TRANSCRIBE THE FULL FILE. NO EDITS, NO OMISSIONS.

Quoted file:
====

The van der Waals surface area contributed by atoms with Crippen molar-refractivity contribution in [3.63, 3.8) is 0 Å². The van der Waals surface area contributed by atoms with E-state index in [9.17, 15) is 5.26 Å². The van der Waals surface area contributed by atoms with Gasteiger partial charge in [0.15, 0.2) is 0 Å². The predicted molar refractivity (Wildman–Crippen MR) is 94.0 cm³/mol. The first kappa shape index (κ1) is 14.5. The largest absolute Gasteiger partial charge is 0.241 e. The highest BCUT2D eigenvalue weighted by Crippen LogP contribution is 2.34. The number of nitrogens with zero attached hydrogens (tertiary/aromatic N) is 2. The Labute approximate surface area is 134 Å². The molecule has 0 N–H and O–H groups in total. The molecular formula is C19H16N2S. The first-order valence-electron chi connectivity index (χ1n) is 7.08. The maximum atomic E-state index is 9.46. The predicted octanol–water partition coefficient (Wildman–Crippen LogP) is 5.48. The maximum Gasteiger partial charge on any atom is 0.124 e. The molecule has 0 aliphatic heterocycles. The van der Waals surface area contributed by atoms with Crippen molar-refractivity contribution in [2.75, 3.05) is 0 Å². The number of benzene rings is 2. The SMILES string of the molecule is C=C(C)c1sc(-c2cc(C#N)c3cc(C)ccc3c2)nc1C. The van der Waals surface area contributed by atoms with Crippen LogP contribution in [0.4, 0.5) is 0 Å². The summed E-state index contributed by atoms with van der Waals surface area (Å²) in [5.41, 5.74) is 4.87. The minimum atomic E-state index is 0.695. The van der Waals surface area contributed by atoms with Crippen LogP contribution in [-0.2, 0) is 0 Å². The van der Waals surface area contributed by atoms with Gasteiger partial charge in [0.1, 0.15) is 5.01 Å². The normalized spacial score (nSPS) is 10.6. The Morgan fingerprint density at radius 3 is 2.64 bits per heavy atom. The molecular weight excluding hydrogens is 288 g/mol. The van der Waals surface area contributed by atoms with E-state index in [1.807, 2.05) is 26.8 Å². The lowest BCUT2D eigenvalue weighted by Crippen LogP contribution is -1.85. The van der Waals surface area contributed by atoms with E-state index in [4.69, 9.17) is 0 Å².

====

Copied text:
The van der Waals surface area contributed by atoms with Crippen molar-refractivity contribution in [3.63, 3.8) is 0 Å². The van der Waals surface area contributed by atoms with E-state index in [9.17, 15) is 5.26 Å². The van der Waals surface area contributed by atoms with Gasteiger partial charge in [0.15, 0.2) is 0 Å². The predicted molar refractivity (Wildman–Crippen MR) is 94.0 cm³/mol. The first kappa shape index (κ1) is 14.5. The largest absolute Gasteiger partial charge is 0.241 e. The highest BCUT2D eigenvalue weighted by Crippen LogP contribution is 2.34. The number of nitrogens with zero attached hydrogens (tertiary/aromatic N) is 2. The Labute approximate surface area is 134 Å². The molecule has 0 N–H and O–H groups in total. The molecular formula is C19H16N2S. The first-order valence-electron chi connectivity index (χ1n) is 7.08. The maximum atomic E-state index is 9.46. The predicted octanol–water partition coefficient (Wildman–Crippen LogP) is 5.48. The maximum Gasteiger partial charge on any atom is 0.124 e. The molecule has 0 aliphatic heterocycles. The van der Waals surface area contributed by atoms with Crippen molar-refractivity contribution in [2.75, 3.05) is 0 Å². The number of benzene rings is 2. The SMILES string of the molecule is C=C(C)c1sc(-c2cc(C#N)c3cc(C)ccc3c2)nc1C. The van der Waals surface area contributed by atoms with Crippen LogP contribution in [0.4, 0.5) is 0 Å². The summed E-state index contributed by atoms with van der Waals surface area (Å²) in [5.41, 5.74) is 4.87. The minimum atomic E-state index is 0.695. The van der Waals surface area contributed by atoms with Crippen LogP contribution in [-0.2, 0) is 0 Å². The van der Waals surface area contributed by atoms with Gasteiger partial charge in [0.1, 0.15) is 5.01 Å². The normalized spacial score (nSPS) is 10.6. The Morgan fingerprint density at radius 3 is 2.64 bits per heavy atom. The molecular weight excluding hydrogens is 288 g/mol. The van der Waals surface area contributed by atoms with E-state index in [1.807, 2.05) is 26.8 Å². The lowest BCUT2D eigenvalue weighted by Crippen LogP contribution is -1.85. The van der Waals surface area contributed by atoms with E-state index in [4.69, 9.17) is 0 Å².